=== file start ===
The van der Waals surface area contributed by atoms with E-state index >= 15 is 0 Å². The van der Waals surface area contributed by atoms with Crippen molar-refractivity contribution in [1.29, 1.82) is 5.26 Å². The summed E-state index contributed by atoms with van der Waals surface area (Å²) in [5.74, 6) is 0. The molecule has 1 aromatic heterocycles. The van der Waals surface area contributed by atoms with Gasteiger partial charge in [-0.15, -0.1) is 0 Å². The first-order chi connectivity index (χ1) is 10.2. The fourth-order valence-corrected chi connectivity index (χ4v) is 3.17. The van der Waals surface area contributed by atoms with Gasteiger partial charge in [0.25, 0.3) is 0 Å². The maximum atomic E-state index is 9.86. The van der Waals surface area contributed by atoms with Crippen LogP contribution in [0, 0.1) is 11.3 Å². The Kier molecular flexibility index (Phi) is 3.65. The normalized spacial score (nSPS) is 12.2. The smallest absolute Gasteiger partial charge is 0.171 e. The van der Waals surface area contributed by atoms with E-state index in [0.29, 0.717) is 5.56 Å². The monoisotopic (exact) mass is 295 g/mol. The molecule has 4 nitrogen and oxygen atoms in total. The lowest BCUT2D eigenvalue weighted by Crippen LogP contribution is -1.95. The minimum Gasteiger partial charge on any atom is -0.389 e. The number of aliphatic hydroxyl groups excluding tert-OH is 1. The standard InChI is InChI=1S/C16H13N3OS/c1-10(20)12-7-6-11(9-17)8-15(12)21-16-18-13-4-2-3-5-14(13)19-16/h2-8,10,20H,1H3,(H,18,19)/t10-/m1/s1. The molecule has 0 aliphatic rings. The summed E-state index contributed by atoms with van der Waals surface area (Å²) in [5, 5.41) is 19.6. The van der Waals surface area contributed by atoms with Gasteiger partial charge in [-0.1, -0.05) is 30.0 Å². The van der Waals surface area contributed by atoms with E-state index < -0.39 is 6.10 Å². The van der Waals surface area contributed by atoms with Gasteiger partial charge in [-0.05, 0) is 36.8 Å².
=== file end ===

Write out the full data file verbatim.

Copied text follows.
The van der Waals surface area contributed by atoms with E-state index >= 15 is 0 Å². The van der Waals surface area contributed by atoms with Crippen molar-refractivity contribution in [1.29, 1.82) is 5.26 Å². The summed E-state index contributed by atoms with van der Waals surface area (Å²) in [5.74, 6) is 0. The molecule has 1 aromatic heterocycles. The van der Waals surface area contributed by atoms with Gasteiger partial charge in [-0.15, -0.1) is 0 Å². The first-order chi connectivity index (χ1) is 10.2. The fourth-order valence-corrected chi connectivity index (χ4v) is 3.17. The van der Waals surface area contributed by atoms with Gasteiger partial charge in [0.25, 0.3) is 0 Å². The maximum atomic E-state index is 9.86. The van der Waals surface area contributed by atoms with Crippen LogP contribution in [0, 0.1) is 11.3 Å². The Kier molecular flexibility index (Phi) is 3.65. The normalized spacial score (nSPS) is 12.2. The smallest absolute Gasteiger partial charge is 0.171 e. The van der Waals surface area contributed by atoms with E-state index in [0.29, 0.717) is 5.56 Å². The monoisotopic (exact) mass is 295 g/mol. The molecule has 4 nitrogen and oxygen atoms in total. The lowest BCUT2D eigenvalue weighted by Crippen LogP contribution is -1.95. The minimum Gasteiger partial charge on any atom is -0.389 e. The number of aliphatic hydroxyl groups excluding tert-OH is 1. The standard InChI is InChI=1S/C16H13N3OS/c1-10(20)12-7-6-11(9-17)8-15(12)21-16-18-13-4-2-3-5-14(13)19-16/h2-8,10,20H,1H3,(H,18,19)/t10-/m1/s1. The molecule has 0 aliphatic rings. The summed E-state index contributed by atoms with van der Waals surface area (Å²) in [5, 5.41) is 19.6. The van der Waals surface area contributed by atoms with Gasteiger partial charge in [-0.1, -0.05) is 30.0 Å². The van der Waals surface area contributed by atoms with E-state index < -0.39 is 6.10 Å². The van der Waals surface area contributed by atoms with Gasteiger partial charge in [-0.05, 0) is 36.8 Å².